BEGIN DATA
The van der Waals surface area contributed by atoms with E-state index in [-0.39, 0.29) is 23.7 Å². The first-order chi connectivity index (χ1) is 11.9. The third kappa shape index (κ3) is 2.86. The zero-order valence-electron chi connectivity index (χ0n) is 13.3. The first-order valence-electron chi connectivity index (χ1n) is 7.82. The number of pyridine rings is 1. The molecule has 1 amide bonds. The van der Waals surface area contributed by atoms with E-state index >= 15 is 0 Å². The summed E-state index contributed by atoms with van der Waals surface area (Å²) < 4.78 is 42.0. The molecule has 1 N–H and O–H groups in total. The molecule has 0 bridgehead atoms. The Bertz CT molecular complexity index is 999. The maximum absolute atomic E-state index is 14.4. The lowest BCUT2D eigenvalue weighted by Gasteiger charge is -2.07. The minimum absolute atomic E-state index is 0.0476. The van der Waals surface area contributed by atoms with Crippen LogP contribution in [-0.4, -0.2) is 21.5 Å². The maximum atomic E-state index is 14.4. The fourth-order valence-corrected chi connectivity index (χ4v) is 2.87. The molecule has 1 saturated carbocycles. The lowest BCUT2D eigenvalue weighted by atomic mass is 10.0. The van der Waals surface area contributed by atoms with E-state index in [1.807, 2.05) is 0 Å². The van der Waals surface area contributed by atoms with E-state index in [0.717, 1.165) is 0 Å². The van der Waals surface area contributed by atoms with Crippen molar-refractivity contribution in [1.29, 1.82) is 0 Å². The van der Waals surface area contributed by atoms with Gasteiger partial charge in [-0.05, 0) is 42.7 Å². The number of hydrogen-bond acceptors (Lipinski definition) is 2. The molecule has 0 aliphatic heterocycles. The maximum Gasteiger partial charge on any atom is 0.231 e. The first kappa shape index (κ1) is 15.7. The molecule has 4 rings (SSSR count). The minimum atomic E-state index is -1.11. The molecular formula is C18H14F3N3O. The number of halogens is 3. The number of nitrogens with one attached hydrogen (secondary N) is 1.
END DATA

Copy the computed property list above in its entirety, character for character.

The van der Waals surface area contributed by atoms with E-state index in [-0.39, 0.29) is 23.7 Å². The first-order chi connectivity index (χ1) is 11.9. The third kappa shape index (κ3) is 2.86. The zero-order valence-electron chi connectivity index (χ0n) is 13.3. The first-order valence-electron chi connectivity index (χ1n) is 7.82. The number of pyridine rings is 1. The molecule has 1 amide bonds. The van der Waals surface area contributed by atoms with E-state index >= 15 is 0 Å². The summed E-state index contributed by atoms with van der Waals surface area (Å²) < 4.78 is 42.0. The molecule has 1 N–H and O–H groups in total. The molecule has 0 bridgehead atoms. The Bertz CT molecular complexity index is 999. The maximum absolute atomic E-state index is 14.4. The lowest BCUT2D eigenvalue weighted by Gasteiger charge is -2.07. The minimum absolute atomic E-state index is 0.0476. The van der Waals surface area contributed by atoms with Crippen LogP contribution in [-0.4, -0.2) is 21.5 Å². The maximum atomic E-state index is 14.4. The fourth-order valence-corrected chi connectivity index (χ4v) is 2.87. The molecule has 1 saturated carbocycles. The lowest BCUT2D eigenvalue weighted by atomic mass is 10.0. The van der Waals surface area contributed by atoms with E-state index in [1.807, 2.05) is 0 Å². The van der Waals surface area contributed by atoms with E-state index in [0.717, 1.165) is 0 Å². The van der Waals surface area contributed by atoms with Crippen molar-refractivity contribution in [1.29, 1.82) is 0 Å². The van der Waals surface area contributed by atoms with Gasteiger partial charge in [-0.05, 0) is 42.7 Å². The number of hydrogen-bond acceptors (Lipinski definition) is 2. The molecule has 0 aliphatic heterocycles. The maximum Gasteiger partial charge on any atom is 0.231 e. The first kappa shape index (κ1) is 15.7. The molecule has 4 rings (SSSR count). The minimum atomic E-state index is -1.11. The molecular formula is C18H14F3N3O. The number of halogens is 3. The number of nitrogens with one attached hydrogen (secondary N) is 1.